Acknowledging GOP Will Be Blamed, Congressman Thomas Massie Describes Shutdown as ‘Not a Big Deal’

Rep.Thomas Massie acknowledges Republicans will face the brunt of the blame if the government shuts down at midnight.

But the freshman lawmaker from Kentucky's Fourth District says constituents have told him it is “not a big deal” if certain federal agencies and functions close.

“I’m certain we'll get blamed for it,” Massie told WFPL this afternoon. “But that’s also (Senate Democratic Leader) Harry Reid’s motive for running out the clock today. And they’re hoping there is a shutdown for their own political gain.”

On Monday afternoon, the Senate once again rejected a House spending bill backed by Republicans, which sought to delay Obamacare by one year and repeal the medical device tax.

This was slightly different measure than an earlier GOP pitch to take out funding for the Affordable Care Act altogether.

Democrats have made it clear any efforts to undermine the health care law are a non-starter, however.

Polling figures show 46 percent of Americans would blame congressional Republicans if a shutdown takes place. The same survey finds 36 percent believe the Democrats and president would be responsible.

The political backlash isn't lost on a group of moderate House Republicans who are reportedly planning a revolt against GOP leadership and more conservative members.

Massie is part of a group in the House members who spoke with Sen. Ted Cruz of Texas who strategized to oppose House Speaker John Boehner's plan. Asked about the impact on Kentucky, he told WFPL a partial shutdown will have limited real world effects.

“I have a lot of IRS employees in my district and I spoke with them. They told me ‘look we’ve been through these shutdowns before. It’s not a big deal. We go home. We come back a few days or a week later, and we still get paid,'” says Massie. “And I can tell you the ones who have been through a shutdown before—the federal employees who have—tell me it’s just not that big of a deal and that they don’t know why the media is making such as big deal out of it.”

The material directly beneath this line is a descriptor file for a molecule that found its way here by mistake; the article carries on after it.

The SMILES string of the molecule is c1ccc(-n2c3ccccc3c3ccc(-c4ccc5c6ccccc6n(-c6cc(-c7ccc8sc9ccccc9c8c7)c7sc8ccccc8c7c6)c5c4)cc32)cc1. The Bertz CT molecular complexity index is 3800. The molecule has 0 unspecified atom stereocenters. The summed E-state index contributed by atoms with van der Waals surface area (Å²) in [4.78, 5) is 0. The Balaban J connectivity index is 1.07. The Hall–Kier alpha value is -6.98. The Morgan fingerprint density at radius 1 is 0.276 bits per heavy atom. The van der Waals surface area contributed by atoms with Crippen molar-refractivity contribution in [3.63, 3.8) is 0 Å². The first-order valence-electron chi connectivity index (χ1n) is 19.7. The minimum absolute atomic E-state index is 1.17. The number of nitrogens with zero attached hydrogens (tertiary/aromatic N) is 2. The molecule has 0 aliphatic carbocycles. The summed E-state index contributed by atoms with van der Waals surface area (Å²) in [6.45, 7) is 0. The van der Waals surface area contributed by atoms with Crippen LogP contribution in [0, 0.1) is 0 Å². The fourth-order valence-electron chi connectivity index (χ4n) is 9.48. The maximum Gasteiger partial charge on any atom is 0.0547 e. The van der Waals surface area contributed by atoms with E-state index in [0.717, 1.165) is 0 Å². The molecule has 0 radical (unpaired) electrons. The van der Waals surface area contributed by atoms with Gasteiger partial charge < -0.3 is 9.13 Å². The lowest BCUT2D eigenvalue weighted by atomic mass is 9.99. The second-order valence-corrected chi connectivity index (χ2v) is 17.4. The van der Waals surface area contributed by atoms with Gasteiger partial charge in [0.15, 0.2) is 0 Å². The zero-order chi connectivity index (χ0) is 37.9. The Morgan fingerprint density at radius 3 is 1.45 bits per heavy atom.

A shutdown would not delay Social Security payments, mail delivery or essential federal personnel dealing with national security, for instance.

But it is estimated a shutdown of the government could cost up to $2.1 billion and furlough up to 800,000 employees across the country.

In Kentucky that means, among other things, closing Head Start centers for some 16,000 children, furloughing around 25,000 federal employees and slowing claims at the VA medical center in Louisville.

A longer shutdown will also disproportionately impact poorer states.

According to a study by the non-partisan Pew Charitable Trusts, Kentucky relies on federal spending more than any other state besides New Mexico. The report shows federal dollar accounts for 35 percent of the commonwealth's revenue.

Other Republicans in the delegation are hoping to find a compromise via a short-term funding bill, and believe there is bipartisan agreement on repeal the medical device tax.

“The only way forward is for people of both parties to come together and negotiate a middle-ground solution,” says Republican Congressman Andy Barr, who represents central Kentucky. “Absolutely we've got to come to a consensus and there are places in the law, and the medical device tax is one.”

Repealing the levy on manufacturers who make things such as pacemakers and defibrillators received more bipartisan support in the House.

Democratic Rep. John Yarmuth says some in his party would consider voting for that measure given medical manufacturing companies in their districts.

“What Congressman Barr doesn't mention is repealing that adds $29 billion to the deficit, which they do not pay for. That just add it to the deficit. So to me that's irresponsible,” he says. “I wouldn't support it, but I think some Democrats would.”

With less than five hours left, conservative lawmakers are hoping for any signs of compromise and challenging President Obama to take a more active role, perhaps in an attempt to help bail the House out of the GOP infighting.

“The American people are frustrated and they should be frustrated. They want a government that functions properly,” says Barr. “The House has acted multiple times. It is the president and the Senate that refuses to negotiate. The American people are going to blame all of us. What I'm calling on the president to do is to help us avoid that by coming together and sitting down with us and finding a way forward, but we cannot do that if the president refuses to negotiate.”

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